Emerson’s chapter Sigma Alpha Epsilon will return to campus Fall 2015 from a semester-long suspension.
The fraternity was initially suspended in November 2014 for hosting a social event without college approval that “didn’t go according to plan,” said newly appointed Sigma Alpha Epsilon president Sean Dever.
Dever, a senior writing, literature, and publishing major, said that the event was an attempt to get attention for the fraternity, and to celebrate being back together on campus.
“In the moment, things are fun,” Dever said. “But at the end game, this chapter is worth more than just a simple event.”
Director of Student Activities and Conduct Board member Jason Meier and Dever declined to discuss further details of the event.
Sigma Alpha Epsilon was originally suspended from Emerson’s campus for the Spring 2015, Fall 2015, and Spring 2016 semesters. Dever said that they successfully appealed in November to lessen the suspension to two semesters. They then began working on a more formal appeal to come back to campus for Fall 2015.
Meier said that students are given the opportunity to appeal to conduct board decisions as soon as they are given. The process, he said, varies depending on the misconduct.
The fraternity submitted their appeal in June, and the conduct board lifted their suspension. Dever said that drafting the appeal was stressful as fraternity members couldn’t meet due to limits of their suspension.
The members had to submit a 10-page formal essay describing why they had received the suspension and what new ideas the fraternity has to ensure that Greek Life policies will be obeyed in the future. They also sent representatives to a meeting with Conduct Board members to give a 30 minute presentation on the content of their essay.
Meier said that each Greek Life organization has to be approved by both Student Life and Student Activities. He said they meet to talk about risks, like hazing, alcohol, and sexual assault. Sigma Alpha Epsilon has been approved for this upcoming semester.
Sigma Alpha Epsilon will be able to host brotherhood, service, and leadership events, but not social ones until Fall 2016.
“I want to leave a solid list of steps so we can host social events well,” Dever said. “We can just erase the possibility of anything bad happening.”
The fraternity is also not allowed to recruit for the Fall 2015 semester.
Dever said that the fraternity’s focus will be on service events this year in order to prove to the Emerson community that they deserve to return.
Evan Glasser, the previous president of Sigma Alpha Epsilon who graduated in Spring 2015, told the Beacon in a previous interview that he wanted to start an alcohol awareness program on campus should the fraternity’s suspension be lifted. Dever said he decided against the program.
Since Emerson College Police Department already does an alcohol awareness program, Dever said he thinks the fraternity’s energy would be better used elsewhere. He said he wants Sigma Alpha Epsilon to create service events without the assistance of others.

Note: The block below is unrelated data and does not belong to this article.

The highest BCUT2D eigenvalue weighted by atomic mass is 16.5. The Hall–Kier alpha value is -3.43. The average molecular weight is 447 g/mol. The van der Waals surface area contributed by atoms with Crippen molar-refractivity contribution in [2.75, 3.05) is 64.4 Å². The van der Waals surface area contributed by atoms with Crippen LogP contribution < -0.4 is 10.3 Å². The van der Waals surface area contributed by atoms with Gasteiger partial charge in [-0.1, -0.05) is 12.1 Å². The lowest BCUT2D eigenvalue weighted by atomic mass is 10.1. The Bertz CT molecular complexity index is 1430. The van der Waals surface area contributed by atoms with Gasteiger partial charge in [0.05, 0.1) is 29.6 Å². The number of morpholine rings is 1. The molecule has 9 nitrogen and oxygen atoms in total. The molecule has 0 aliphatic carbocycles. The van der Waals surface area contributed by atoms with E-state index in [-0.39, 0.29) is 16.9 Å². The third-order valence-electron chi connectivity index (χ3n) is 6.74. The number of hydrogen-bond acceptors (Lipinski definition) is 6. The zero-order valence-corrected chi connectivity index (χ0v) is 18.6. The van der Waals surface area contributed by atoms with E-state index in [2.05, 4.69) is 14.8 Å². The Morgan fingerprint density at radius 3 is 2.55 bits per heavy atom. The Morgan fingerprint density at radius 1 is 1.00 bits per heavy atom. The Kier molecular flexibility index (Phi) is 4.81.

“It’s time for us to show that we can stand on our two feet,” Dever said. “We need to prove ourselves. I don’t want someone to think we used them as a crutch.”
Sigma Alpha Epsilon has already been approved for some service events by Student Activities, according to Meier. This October, the fraternity will be creating a team, named “Brothers Against ‘Betes”, to participate in the JDRF One Walk to raise money for those with Type 1 diabetes. Sigma Alpha Epsilon did the walk originally in 2014, when they raised $2,000.
Dever said that this year they have recruited about 20 people for the walk and raised about $200 so far. He said that they will begin advertising more when the semester begins. The fraternity’s goal is $10,000.
“I’m 100 percent confident we can do it,” Dever, who is a Type 1 diabetic himself, said.
Sigma Alpha Epsilon will also be hosting “Movember,” a series of men’s health promotional events in November, and participating in Relay for Life, an event held in the spring that raises funds for cancer research.
Dever said that after the fraternity’s suspension at Emerson, and the racist chants of University of Oklahoma members made national news in March, the image of the organization as a whole has been marred.
“I want people to see us as a group of guys who, out of the goodness of their hearts, genuinely want to make a change in their community,” Dever said.
Meier said that he thinks Sigma Alpha Epsilon is ready to participate on campus again, and he said he is looking forward to what the fraternity is going to do this year.
“I would like to see [Sigma Alpha Epsilon] engaging in leadership programs and community service,” Meier said. “I want them to show our community and campus that they’re serious about being back.”
Editor-in-Chief Claire Nobles and Managing Editor Hunter Harris, who are involved in Greek Life, did not participate in the reporting or editing of this article.